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VP Biden Slams Bush, GOP In Central Florida Stop

LAKE BUENA VISTA (CBSMiami/AP) – On A Central Florida stop Friday, Vice President Joe Biden blamed the nation's problems on President George W. Bush's eight years in office and accused congressional Republicans of obstructing President Barack Obama's efforts to improve the economy and help the middle class.

In addition to blaming Bush and Republican policies for the deficit, the poor economy, the collapse of the housing market and more, he touted successes ranging from stabilizing job losses, passing a health care overhaul, killing Osama bin Laden and helping Libyan rebels remove Moammar Gadhafi without losing any American troops.

"Folks, we've set America on a different path, a new journey. One that our friends on the other team are trying to obstruct," he said in a speech to Florida Democrats.

The speech laid out the arguments the Obama campaign will make over the next year in a state Biden said he'll visit often because it's crucial to winning a second term. Obama carried Florida in 2008, but his poll numbers have dropped and Republicans dominated the 2010 elections here. Florida is also the largest battleground state with 29 electoral votes.

Biden said the United States was isolated in the world when they took office. He said allies didn't respect the nation and enemies no longer feared it. He listed the problems Obama inherited, including two wars and a projected deficit of $8 trillion over the next 10 years and a banking industry that nearly collapsed.

"I find it absolutely bizarre -- Republicans moralizing about deficits. That's a little like an arsonists moralizing about fire safety," Biden said.

He gave the Obama administration credit for stabilizing Wall Street and the banking industry and defended the bailout of the auto industry, singling out Republican presidential candidate Mitt Romney.

"We knew, in spite of what Romney and others said at the time, that we would permanently lose a million jobs related to the industry. So we told the industry, `Shape up, reorganize and if you do, we will help you,"' Biden said. "Instead of losing 1 million jobs permanently, we've added in the last year 111,000 auto jobs. General Motors and Chrysler are healthy. They're paying off their government loans."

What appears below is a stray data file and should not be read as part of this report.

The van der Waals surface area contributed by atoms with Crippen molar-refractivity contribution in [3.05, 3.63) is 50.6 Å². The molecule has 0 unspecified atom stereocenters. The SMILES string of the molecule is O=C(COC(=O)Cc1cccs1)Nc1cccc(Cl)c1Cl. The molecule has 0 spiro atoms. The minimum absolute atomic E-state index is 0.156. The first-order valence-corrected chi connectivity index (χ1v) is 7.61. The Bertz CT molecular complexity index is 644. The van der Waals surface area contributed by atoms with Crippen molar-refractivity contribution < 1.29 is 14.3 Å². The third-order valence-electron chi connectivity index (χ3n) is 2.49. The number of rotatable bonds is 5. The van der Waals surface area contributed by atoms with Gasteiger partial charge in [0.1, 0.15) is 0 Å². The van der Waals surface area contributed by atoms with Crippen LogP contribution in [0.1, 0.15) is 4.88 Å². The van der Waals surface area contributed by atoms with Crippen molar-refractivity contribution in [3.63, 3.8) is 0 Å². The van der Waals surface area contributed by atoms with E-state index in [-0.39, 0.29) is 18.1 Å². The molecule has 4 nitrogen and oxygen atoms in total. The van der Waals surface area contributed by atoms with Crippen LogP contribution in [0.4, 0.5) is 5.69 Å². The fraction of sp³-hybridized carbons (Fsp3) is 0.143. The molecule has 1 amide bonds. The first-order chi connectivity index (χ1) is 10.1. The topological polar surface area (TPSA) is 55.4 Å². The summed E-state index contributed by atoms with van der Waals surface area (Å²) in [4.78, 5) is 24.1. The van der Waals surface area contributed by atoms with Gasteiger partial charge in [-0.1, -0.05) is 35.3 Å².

Biden received his loudest applause when he said that 150,000 American troops in Iraq will be home by Christmas. In giving the Obama administration credit for killing bin Laden and removing other al-Qaida leaders, Biden said the Bush administration "ignored and let adrift" the war on the terrorist network.

He said Republicans are now doing whatever they can to stop Obama from advancing polices, like his recently proposed jobs bill which would increase taxes on millionaires, lower payroll taxes on workers and businesses for a year, pay for bridge, road and school construction projects.

"They didn't want to just stop what we were doing, they wanted to undo everything that we had done. Some people think this Republican obstructionism is about ideology, other people think it's just about politics. I'll leave that for the American people to decide," Biden said.

Republicans aren't offering any new ideas, he said, adding they want to deregulate Wall Street and give tax breaks to the wealthiest Americans and go back to Bush's policies.

"I respect President Bush as a man, I thought his polices were terrible," Biden said. "Name me one major initiative -- on taxes, on jobs, on Wall Street, on foreclosures, on promoting innovation, on infrastructure -- the Republicans offer that is any different at all from what was done the eight years when they controlled the presidency. I cannot find one."

Earlier Friday, Biden spoke to more than 900 teachers at the Florida Education Association's delegate assembly meeting in Orlando. He criticized what he called Gov. Rick Scott's "attacks on teachers" and reductions in education spending.

(TM and © Copyright 2011 CBS Radio Inc. and its relevant subsidiaries. CBS RADIO and EYE Logo TM and Copyright 2010 CBS Broadcasting Inc. Used under license. All Rights Reserved. This material may not be published, broadcast, rewritten, or redistributed. The Associated Press contributed to this report.)


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